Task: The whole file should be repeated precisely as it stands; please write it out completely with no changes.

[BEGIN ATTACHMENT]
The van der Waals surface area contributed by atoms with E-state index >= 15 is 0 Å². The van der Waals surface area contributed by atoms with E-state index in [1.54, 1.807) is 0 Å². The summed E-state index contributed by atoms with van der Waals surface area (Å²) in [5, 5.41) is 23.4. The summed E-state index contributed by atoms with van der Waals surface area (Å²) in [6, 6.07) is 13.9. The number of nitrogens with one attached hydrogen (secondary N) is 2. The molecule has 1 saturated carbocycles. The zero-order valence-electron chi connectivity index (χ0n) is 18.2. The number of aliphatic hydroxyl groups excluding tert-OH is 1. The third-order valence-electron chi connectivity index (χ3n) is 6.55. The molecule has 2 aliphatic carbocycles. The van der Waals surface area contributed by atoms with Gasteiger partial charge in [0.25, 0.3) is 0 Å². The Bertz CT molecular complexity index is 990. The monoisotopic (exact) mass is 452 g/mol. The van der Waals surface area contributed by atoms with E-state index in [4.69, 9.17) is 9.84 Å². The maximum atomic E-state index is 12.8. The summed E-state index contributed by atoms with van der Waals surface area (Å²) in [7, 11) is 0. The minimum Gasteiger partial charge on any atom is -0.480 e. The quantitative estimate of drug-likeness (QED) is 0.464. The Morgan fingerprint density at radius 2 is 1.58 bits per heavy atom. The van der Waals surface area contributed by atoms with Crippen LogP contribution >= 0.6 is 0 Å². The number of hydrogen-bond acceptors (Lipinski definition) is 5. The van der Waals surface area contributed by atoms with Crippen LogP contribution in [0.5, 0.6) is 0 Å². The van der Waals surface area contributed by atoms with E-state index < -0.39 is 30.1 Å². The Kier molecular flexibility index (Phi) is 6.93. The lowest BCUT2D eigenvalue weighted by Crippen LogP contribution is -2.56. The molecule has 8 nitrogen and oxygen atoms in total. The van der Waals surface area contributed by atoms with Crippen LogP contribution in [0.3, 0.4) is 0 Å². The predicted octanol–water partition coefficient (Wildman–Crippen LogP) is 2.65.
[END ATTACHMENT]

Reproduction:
The van der Waals surface area contributed by atoms with E-state index >= 15 is 0 Å². The van der Waals surface area contributed by atoms with E-state index in [1.54, 1.807) is 0 Å². The summed E-state index contributed by atoms with van der Waals surface area (Å²) in [5, 5.41) is 23.4. The summed E-state index contributed by atoms with van der Waals surface area (Å²) in [6, 6.07) is 13.9. The number of nitrogens with one attached hydrogen (secondary N) is 2. The molecule has 1 saturated carbocycles. The zero-order valence-electron chi connectivity index (χ0n) is 18.2. The number of aliphatic hydroxyl groups excluding tert-OH is 1. The third-order valence-electron chi connectivity index (χ3n) is 6.55. The molecule has 2 aliphatic carbocycles. The van der Waals surface area contributed by atoms with Gasteiger partial charge in [0.25, 0.3) is 0 Å². The Bertz CT molecular complexity index is 990. The monoisotopic (exact) mass is 452 g/mol. The van der Waals surface area contributed by atoms with E-state index in [4.69, 9.17) is 9.84 Å². The maximum atomic E-state index is 12.8. The summed E-state index contributed by atoms with van der Waals surface area (Å²) in [7, 11) is 0. The minimum Gasteiger partial charge on any atom is -0.480 e. The quantitative estimate of drug-likeness (QED) is 0.464. The Morgan fingerprint density at radius 2 is 1.58 bits per heavy atom. The van der Waals surface area contributed by atoms with Crippen LogP contribution >= 0.6 is 0 Å². The number of hydrogen-bond acceptors (Lipinski definition) is 5. The van der Waals surface area contributed by atoms with Crippen LogP contribution in [0.5, 0.6) is 0 Å². The van der Waals surface area contributed by atoms with E-state index < -0.39 is 30.1 Å². The Kier molecular flexibility index (Phi) is 6.93. The lowest BCUT2D eigenvalue weighted by Crippen LogP contribution is -2.56. The molecule has 8 nitrogen and oxygen atoms in total. The van der Waals surface area contributed by atoms with Crippen LogP contribution in [0.3, 0.4) is 0 Å². The predicted octanol–water partition coefficient (Wildman–Crippen LogP) is 2.65.